The tailbone, or coccyx, is a bony formation at the bottom of the spine. Tailbone pain (coccyx pain, Coccydynia, or Coccygodynia) is a painful experience that affects the tailbone region of the spine. Thankfully, most of the time it goes away on its own.
Although it can take a few weeks or months for the pain to go away if your tailbone hurts, there are some things you can do for the time being to lessen the pain, which will be discussed further down, along with the symptoms and causes of this spinal problem.
Many reasons exist for the cause of coccydynia, which include tailbone injury due to trauma. Sometimes tailbone pain may occur due to sitting on a hard surface or an uncomfortable chair, and the chances increase if this pose is held for a prolonged time.
Obesity, aging, and poor posture are also significant reasons that result in tailbone pain, and even chronic tailbone pain, as these factors can place increased pressure on the pelvis. Having hypermobility in your tailbone can also lead to coccydynia, as this factor places too much stress on the pelvic floor muscles, which in turn affect your coccyx.
Some symptoms you may feel include:
- Dull pain around or in the tailbone area.
- Lower back pain in some cases.
- After standing or sitting for a long time, the pain becomes more intense.
- Intense pain is also felt during urination, bowel movements, or sex.
Diagnosis & Treatments
If you experience any kind of pain that lasts for a long period of time, is intense or has symptoms that go beyond mere muscle tension, pain and discomfort, seek professional medical advice.
Although for tail bone pain you do not necessarily need to undergo medical treatment, waiting for the pain to subside as well as self-medication is not a substitute for professional medical help, as sometimes you may be suffering from a more serious condition, without even knowing it. In rare cases, your pain may be a symptom of other spinal disorders, and may require surgical treatment, such as a coccygectomy (the removal of the tailbone).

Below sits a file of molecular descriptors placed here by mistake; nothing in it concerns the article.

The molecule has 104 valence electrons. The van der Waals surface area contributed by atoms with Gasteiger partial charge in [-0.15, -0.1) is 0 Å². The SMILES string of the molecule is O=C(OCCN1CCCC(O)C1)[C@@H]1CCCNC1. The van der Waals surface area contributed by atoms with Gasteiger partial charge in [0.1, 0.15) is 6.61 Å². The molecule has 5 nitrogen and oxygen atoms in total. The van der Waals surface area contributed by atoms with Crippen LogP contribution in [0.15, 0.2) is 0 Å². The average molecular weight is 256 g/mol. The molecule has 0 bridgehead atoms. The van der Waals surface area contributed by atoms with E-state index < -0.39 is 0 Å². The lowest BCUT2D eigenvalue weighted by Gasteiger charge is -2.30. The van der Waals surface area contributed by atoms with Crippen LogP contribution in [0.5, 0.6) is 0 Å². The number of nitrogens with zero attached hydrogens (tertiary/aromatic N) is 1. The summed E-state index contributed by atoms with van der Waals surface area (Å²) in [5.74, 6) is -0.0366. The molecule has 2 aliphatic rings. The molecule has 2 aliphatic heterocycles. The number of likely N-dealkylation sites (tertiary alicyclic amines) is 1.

That being said, and provided that your case is not serious, here are a few things you can do to mitigate this condition.
There are a few things to remember every day to treat your tailbone pain without medicine (including NSAIDs).
When sitting, keep your back straight against the chair, your knees level with your buttocks and your shoulders relaxed while your feet touch the floor. It is best to sit in a position that is comfortable for your posture.
An overly cushioned or extra hard setting is not ideal for your spine and may worsen tailbone pain. A supportive chair with regular cushioning would be a good selection. Also avoid prolonged sitting periods.
Excessive weight often causes spinal problems. Therefore, it is advised that you try losing weight by eating healthy, nutritious food.
By losing weight, the pressure will be relieved of the spine, which would ultimately get rid of the pain and not cause spinal problems in the future.
In some cases, you can take anti-inflammatory medication, or pain relievers, for temporary pain management.
The best course of action, however, is to have physical therapy. If you don’t want to work with a physical therapist, there are special devices that can help you with spinal decompression and pain relief, that you can easily use from the comfort of your own home.
Spinal Decompression Therapy
Tailbone pain exercises can provide significant positive results when it comes to pain relief in this region of the spine.
Osteopaths recommend brisk walking at least one hour every day for chronic coccydynia. Walking relaxes the tension that is built up around the coccyx.
Start swimming every day to relieve tailbone pain. Swimming helps strengthen the spine and thus relieves tension and discomfort.
Numerous people have found relief for tailbone pain through regular squatting without weights.